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  • Day's headstone in Newark Cemetery
Person Details
John Thomas Day was born in 1878 in Mansfield and was the son of the late John Day an iron moulder and Rachel Day née Marson of 7 Mount Pleasant, Mill Gate, Newark. His father John was born in 1846 in Mansfield, his mother Rachel Marson was born in 1852 in Otteringham, Yorkshire. They were married in 1873 in the Southwell Registration District and had 6 children, sadly however two of these children were to die in infancy or childhood prior to 1911, their surviving children were :- Robert William b1874 Newark, Arthur b1876 Newark, John Thomas b1878 Mansfield and Leonard b1889 Newark. However in 1905 their son Robert William died in Newark aged 31 yrs. In 1906 John Day died aged 62 yrs in Nottingham, and in 1910 their son Leonard was also to die in Newark aged 22 yrs. In the 1911 census what was left of the family were living at 7 Mount Pleasant, Mill Gate Newark, and are shown as :- Rachel Day 59 yrs a widow, she is living with her two sons Arthur 35 yrs a labourer in a plaster pit and John Thomas 33 years a grounds man at a golf course. Both brothers Arthur and John Thomas enlisted during the Great War however both were to die; Arthur died on 13th February 1916 and John Thomas died 21st February 1917. Their mother Rachel died in 1925 in Newark aged 73 yrs.
Groundsman at the municipal golf course in Newark.
21 Feb 1917
2750143 - CWGC Website
He lived at 5 Britannia Buildings Parliament Street Newark.
16th Bn Sherwood Foresters (Notts & Derby Regiment)
Private John Thomas Day was residing in Newark when he enlisted at Derby, he served with the 16th battalion Sherwood Foresters (Chatsworth Rifles). He died at the War Hospital in Leeds on 21st February 1917 and his body was returned to his family at Newark where it was buried in Newark Cemetery, beside his brother Arthur.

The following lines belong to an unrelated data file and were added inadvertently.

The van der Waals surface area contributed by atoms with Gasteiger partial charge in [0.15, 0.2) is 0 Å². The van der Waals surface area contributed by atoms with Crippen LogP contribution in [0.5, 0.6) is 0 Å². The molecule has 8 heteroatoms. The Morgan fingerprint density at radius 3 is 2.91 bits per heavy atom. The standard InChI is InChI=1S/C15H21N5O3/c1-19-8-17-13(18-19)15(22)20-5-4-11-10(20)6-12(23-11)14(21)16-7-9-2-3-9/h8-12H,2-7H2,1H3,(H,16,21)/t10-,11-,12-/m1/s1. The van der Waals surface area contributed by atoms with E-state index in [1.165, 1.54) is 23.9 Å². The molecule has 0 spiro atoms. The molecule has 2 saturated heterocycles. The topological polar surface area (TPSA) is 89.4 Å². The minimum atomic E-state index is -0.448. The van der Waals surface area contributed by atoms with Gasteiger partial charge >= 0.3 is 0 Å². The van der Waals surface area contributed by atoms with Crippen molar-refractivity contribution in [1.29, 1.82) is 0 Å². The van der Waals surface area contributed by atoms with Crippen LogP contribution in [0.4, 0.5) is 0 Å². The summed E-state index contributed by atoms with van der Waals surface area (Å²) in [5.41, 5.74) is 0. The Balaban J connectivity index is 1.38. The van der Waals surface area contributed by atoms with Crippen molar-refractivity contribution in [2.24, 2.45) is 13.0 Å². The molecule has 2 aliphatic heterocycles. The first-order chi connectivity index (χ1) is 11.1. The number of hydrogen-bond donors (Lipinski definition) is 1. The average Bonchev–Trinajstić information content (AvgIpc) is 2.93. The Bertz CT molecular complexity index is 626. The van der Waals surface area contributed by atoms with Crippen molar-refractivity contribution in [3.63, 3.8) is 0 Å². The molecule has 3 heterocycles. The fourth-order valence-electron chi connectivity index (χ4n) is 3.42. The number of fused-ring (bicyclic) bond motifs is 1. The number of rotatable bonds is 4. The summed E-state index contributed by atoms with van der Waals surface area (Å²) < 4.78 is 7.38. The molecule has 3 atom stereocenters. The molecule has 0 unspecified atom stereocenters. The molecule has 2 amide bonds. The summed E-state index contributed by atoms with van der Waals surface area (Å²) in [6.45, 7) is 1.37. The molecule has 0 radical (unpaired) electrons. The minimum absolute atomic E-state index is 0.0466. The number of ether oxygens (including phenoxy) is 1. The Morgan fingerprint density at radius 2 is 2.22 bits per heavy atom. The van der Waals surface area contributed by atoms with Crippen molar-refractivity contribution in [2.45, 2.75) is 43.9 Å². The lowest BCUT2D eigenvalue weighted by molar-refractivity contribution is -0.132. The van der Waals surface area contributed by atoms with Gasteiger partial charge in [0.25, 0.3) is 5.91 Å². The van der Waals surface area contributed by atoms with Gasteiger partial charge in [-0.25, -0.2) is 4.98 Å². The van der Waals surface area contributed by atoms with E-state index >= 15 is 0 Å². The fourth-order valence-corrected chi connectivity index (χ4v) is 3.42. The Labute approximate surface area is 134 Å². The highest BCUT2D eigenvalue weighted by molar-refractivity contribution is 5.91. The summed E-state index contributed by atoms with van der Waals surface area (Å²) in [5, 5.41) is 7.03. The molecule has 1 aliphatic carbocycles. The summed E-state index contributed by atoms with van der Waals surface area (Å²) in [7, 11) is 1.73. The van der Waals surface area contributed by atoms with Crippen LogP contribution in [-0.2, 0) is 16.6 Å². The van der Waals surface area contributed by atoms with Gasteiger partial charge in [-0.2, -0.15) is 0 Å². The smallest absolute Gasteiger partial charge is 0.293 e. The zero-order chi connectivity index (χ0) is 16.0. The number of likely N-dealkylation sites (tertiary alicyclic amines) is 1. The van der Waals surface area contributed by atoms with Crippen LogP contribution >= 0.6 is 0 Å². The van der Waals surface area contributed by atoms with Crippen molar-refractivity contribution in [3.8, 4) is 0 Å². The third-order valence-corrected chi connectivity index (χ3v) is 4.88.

16th (Chatsworth Rifles) Battalion, Sherwood Foresters (Nottinghamshire and Derbyshire Regiment) was raised at Derby on the 16th of April 1915, by the Duke of Devonshire and the Derbyshire Territorial Force Association. They moved to Buxton on the 4th of May and then on to Redmires near Sheffield on 8th of June. On the 2nd of September they moved to Hursley near Winchester to join 117th Brigade, 39th Division. They moved to Aldershot on the 30th of September and then to Witley for final training. They proceeded to France on the 6th of March 1916, landing at Le Havre, and concentrating near Blaringhem. On the 30th June 1916 they were in action in an attack near Richebourg l'Avoue with the Sussex battalions suffered heavy casualties. They were in action during the Battles of the Somme, including, the fighting on the Ancre, The Battle of Thiepval Ridge, The Battle of the Ancre heights and the capture of Schwaben Redoubt and Stuff Trench as well as The Battle of the Ancre. In 1917 they fought in The Battle of Pilkem Ridge, The Battle of Langemarck, The Battle of the Menin Road Ridge, The Battle of Polygon Wood and The Second Battle of Passchendaele article published 7th March 1917 in the Newark Advertiser :- Was fighting in India at age 18 and also served in South African war. Resided at 5, Brittania Buildings, Parliament Street, Newark and was groundsman for seven-and-half years to the golf links. His widowed mother Mrs Day, received a letter three weeks ago stating that he was in a Canadian hospital, wounded in the leg and suffering from gastric ulcers. Later removed to Leeds war hospital where he was visited by relatives. Died a year to the day since his brother Arthur was buried.
Remembered on


  • Day's headstone in Newark Cemetery
    Photo courtesy of Murray Biddle - Day's headstone in Newark Cemetery